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A cracker of a performance

a review by Julia Meredith

Alexandra Dariescu is a woman on a mission. Whatever she embraces – gender equality in her programming, showcasing lesser-known works, enthusing an audience on a chilly March evening – she does with 100% enthusiasm, which is utterly infectious. She has earned the right to be excited. Her remarkable talent as a pianist has brought her performances with the London Philharmonic Orchestra, Orchestre National de France, Oslo Philharmonic and Sydney Symphonic Orchestra, and this year will be opening with the BBC Symphony Orchestra at the Barbican.
In short, Guernsey was very lucky to have a chance to experience her playing at our own St James; but part of her charm is the impression she gives that she’s so lucky to be sharing her favourite music with us.
Perhaps to honour a composer from her native Romania, she opened with Enescu’s Suite No 1, gravely beautiful and introspective. Carl Filtsch’s Mazurka which followed, was a liquid, playful dance, unashamedly appealing salon music.
From Germaine Tailleferre, female French composer and friend of Ravel, we heard Pastorale, her lyrical but unsettling work of unfamiliar harmonies that followed its own internal logic. Then Tudor Ciortea, also Romanian, offered a vibrant celebration of Folk influences.
Written when she was only 21, in 1914, Lili Boulanger’s Prelude and Trois Morceaux, gives us a captivating taste of what she might have achieved had she lived beyond the age of 24. D’un Vieux Jardin suggests a once beautiful garden made strange by night and neglect. D’un Jardin Clair builds on the serene wildness of being in Nature, whose rhythms don’t operate as our do – a sappy slow-motion flow of growth.
Cortege is one of Boulanger’s better-known works. Despite the title, there is nothing funereal about it: it swirls and teases like a summer wind, urging us onwards, a procession of freed spirits relishing their release.
The big work of the first half fell to Chopin. Andante Spianato is all sweetness and fluency, exquisite embellishments effortlessly tickling us with their ear-candy allure… until they segue into a passage that feels like the telling of a simple, sincere truth, slipped between the pretty ornaments.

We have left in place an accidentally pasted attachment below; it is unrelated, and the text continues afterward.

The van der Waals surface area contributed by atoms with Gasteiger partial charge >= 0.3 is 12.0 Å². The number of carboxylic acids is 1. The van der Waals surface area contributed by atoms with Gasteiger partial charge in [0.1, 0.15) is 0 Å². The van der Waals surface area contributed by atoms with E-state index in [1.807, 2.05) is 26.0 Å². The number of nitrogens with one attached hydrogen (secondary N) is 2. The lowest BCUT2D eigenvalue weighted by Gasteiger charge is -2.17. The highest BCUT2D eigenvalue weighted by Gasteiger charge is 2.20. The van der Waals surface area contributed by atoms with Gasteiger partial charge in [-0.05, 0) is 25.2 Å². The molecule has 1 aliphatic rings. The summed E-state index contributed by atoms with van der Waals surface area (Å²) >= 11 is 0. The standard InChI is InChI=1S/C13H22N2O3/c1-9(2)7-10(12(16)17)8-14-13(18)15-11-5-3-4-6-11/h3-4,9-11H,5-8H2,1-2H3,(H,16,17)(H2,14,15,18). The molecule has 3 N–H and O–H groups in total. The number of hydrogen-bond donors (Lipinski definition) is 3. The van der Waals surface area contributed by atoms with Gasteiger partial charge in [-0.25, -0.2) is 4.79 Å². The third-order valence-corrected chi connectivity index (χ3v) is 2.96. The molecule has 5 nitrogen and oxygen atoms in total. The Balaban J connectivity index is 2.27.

His Grande Polonaise purposefully commands our full attention from the off. The pace and mercurial switches of mood require virtuosic technique – and wow, did the lady in the iridescent turquoise frock rise to whatever Chopin demanded of her.
Her ability to skitter across the keyboard in a blur of speed, seeming to brush each note with the kiss of a soap bubble, and seconds later to invest her slight upper body with enough heavyweight magisterial power to achieve the Steinway’s most dominant fortissimo – all at breakneck speed and note perfect – demonstrated rigorous control,
both of herself and the instrument. Iron self-discipline is critical to avoid things going horribly wrong – yet at the end, her delight conveyed not understandable relief, but a playful glee at having taken us through this merry dance for the sheer fun of it.
When she reappeared after interval in shimmering gold, perhaps to reflect the festive glitter of Tchaikovsky’s Nutcracker Suite, it was as though for this most visually decorative of works she couldn’t resist dressing the part. The scene was set to sparkle.
These arrangements are, as the programme wrote, ‘a testament to the transformative power of interpretation and transcription… a marvel of musical ingenuity.’ As the heroine Clara says, ‘Nothing would have happened had she not dared to dream’.
I must come clean and admit that I’ve heard Nutcracker too often to have been expecting anything new from an old chestnut… my apologies. This was dazzling, both familiar and original. I was held completely in the moment by her ability to conjure up not just an entire orchestra but a corps de ballet too. The visual pageant is so clearly front and centre of her mind, as her hands deftly describe what her half-closed eyes are seeing (no music throughout) – we are persuaded. Each individual transcription could be danced to, so completely does it capture the spirit of the ballet and Tchaikovsky’s original score.
There are certain musicians you fall in love with because their love of performing is matched by their love of the audience …and an empathetic belief that we all share these moments of fragile bliss. This for me described Alexandra Dariescu. It felt as if she got out as much as she put in – and she was absolutely unsparing of herself. The piano for her seems to be both her grand passion and her playground, and we are invited into her joyous world.
This, the most recent concert in the inspirational Fanny Davies International Piano Series, was brought to us again by Guernsey Arts and The Swallow 2018 Charitable Trust. Don’t miss hearing the next one: Guernsey-born Tom Hicks, briefly back from his music career in the States to play for us on Wednesday 5th June.
Julia Meredith


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